At the height of the COVID-19 pandemic, Americans faced significant challenges when it came to healthy eating. Not only were most consumers hesitant to be in public places, but stock levels were depleted for many food items. Amid initial concerns over how coronavirus germs could spread, some people even avoided fresh produce in fears of eating items other people had touched. Naturally, this led to nutritional gaps while shelter in place orders were in effect.
Fortunately, these orders have been lifted across the U.S., leading to a gradual return to normalcy. With that said, many employees are still working from home. If you’re seeking ways to maintain healthy eating with a nontraditional workday, here’s a quick easy guide to healthy eating and how you can stay on track.
It’s still more important than ever to maintain a healthy immune system, and one way to do that is having a week’s worth of healthy meals planned in advance. According to the Harvard School of Public Health, a busy schedule is one of the most common reasons people choose takeout, which is often high in calories and poor in nutrition. 
If your schedule is chaotic, aim to set aside some time to prep meals on the weekends. You might make a weeks’ worth of lunches on Sunday, or prepare proteins that can be easily reheated with fresh vegetables. For breakfast, consider making a batch of protein-rich egg skillets, or portion out and freeze your smoothie ingredients.
When you’re pressed for time, elaborate meals won’t always be a priority. You don’t have to sacrifice healthy eating, however—just aim for simpler dishes. Build straightforward meals by pairing a protein and produce. Protein helps to power every cell in the body, and its amino acids are essential to promoting good health.  Some options are lean chicken with a side of steamed broccoli, grilled fish over a bed of greens, or ground turkey with roasted root vegetables. Use different seasonings and homemade marinades to switch up the flavors from one night to the next.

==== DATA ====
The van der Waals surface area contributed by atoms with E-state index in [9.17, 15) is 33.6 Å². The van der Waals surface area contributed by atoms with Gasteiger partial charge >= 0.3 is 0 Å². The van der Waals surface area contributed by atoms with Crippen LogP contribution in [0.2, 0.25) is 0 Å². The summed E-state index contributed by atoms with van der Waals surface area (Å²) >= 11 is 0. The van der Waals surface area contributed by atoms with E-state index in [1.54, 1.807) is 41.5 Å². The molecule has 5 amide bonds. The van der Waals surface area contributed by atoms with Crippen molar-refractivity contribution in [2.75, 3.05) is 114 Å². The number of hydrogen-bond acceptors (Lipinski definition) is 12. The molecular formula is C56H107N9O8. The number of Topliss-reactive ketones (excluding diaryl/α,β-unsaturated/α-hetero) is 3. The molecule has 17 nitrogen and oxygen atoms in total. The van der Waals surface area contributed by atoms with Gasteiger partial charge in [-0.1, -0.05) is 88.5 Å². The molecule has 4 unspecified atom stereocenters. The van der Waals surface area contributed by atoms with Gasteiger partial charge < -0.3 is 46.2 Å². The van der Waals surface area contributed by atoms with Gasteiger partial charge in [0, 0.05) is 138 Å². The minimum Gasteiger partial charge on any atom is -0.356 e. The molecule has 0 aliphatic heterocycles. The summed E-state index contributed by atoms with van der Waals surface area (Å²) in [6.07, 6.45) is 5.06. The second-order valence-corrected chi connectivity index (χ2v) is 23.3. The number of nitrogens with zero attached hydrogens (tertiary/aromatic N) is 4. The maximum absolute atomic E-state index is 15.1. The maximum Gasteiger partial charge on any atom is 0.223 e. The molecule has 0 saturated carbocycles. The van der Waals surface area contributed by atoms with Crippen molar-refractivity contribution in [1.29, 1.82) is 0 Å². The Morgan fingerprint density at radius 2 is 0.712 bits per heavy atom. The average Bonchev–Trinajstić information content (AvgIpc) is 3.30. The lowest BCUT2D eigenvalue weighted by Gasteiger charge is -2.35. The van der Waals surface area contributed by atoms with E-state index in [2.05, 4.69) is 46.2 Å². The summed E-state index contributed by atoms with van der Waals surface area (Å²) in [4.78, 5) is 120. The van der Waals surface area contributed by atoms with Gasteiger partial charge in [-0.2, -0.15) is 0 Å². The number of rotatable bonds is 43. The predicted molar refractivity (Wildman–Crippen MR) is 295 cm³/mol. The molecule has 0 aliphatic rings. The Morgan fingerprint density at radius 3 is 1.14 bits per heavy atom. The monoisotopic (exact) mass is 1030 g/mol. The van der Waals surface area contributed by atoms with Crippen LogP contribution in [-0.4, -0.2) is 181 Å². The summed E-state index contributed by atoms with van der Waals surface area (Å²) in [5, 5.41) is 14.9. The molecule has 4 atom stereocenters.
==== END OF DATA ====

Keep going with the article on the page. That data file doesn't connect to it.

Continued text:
Between work and family responsibilities, your energy may decrease by the end of the day. In addition to making meal prep simple, consider making cleanup hassle-free as well. Look for sheet pan meals and one-pot recipes, such as chilis and stews, to avoid piling dishes up in the sink. For lunches at home, prep salads or single-serving portions in glass containers, which promote easy cleanup.
People were snacking more even before stay-at-home orders, but being close to the pantry has made eating between meals more convenient than ever, with more than a quarter of people saying they snack regularly between meals.  It’s important to differentiate physical hunger from emotional hunger. If you’re feeling stressed or bored, chances are it’s an emotional craving and not actual hunger.  Going for a quick walk or even doing some stretches in your home office could help. Have a workout routine you can reference and incorporate it throughout the day. If you are truly hungry, practice nutritious snacking by keeping your fridge and pantry well-stocked with healthy foods to eat. Avoid processed snacks. Boiled eggs, roasted chickpeas, and nuts are all good options because they have protein, which can control hunger and prevent subsequent snacking. 
Healthy eating is important regardless of whether you’re in the office or working from home. Allow Cenegenics to help you make the best nutritional choices for your unique needs—schedule a free consultation with our expert medical team now.
Rudy Inaba is Cenegenics’ Global Director of Nutrition & Exercise. He is a recognized ﬁtness and sports nutrition consultant with nearly 15 years of experience in clinical exercise physiology and lifestyle management. After pursuing his Master of Science in Clinical Exercise Physiology at the University of Nevada Las Vegas, Rudy joined Cenegenics where he leads 20 clinical locations nationwide in their advancements in kinesiology, nutritional biochemistry, and their analyses of industry research & market trending.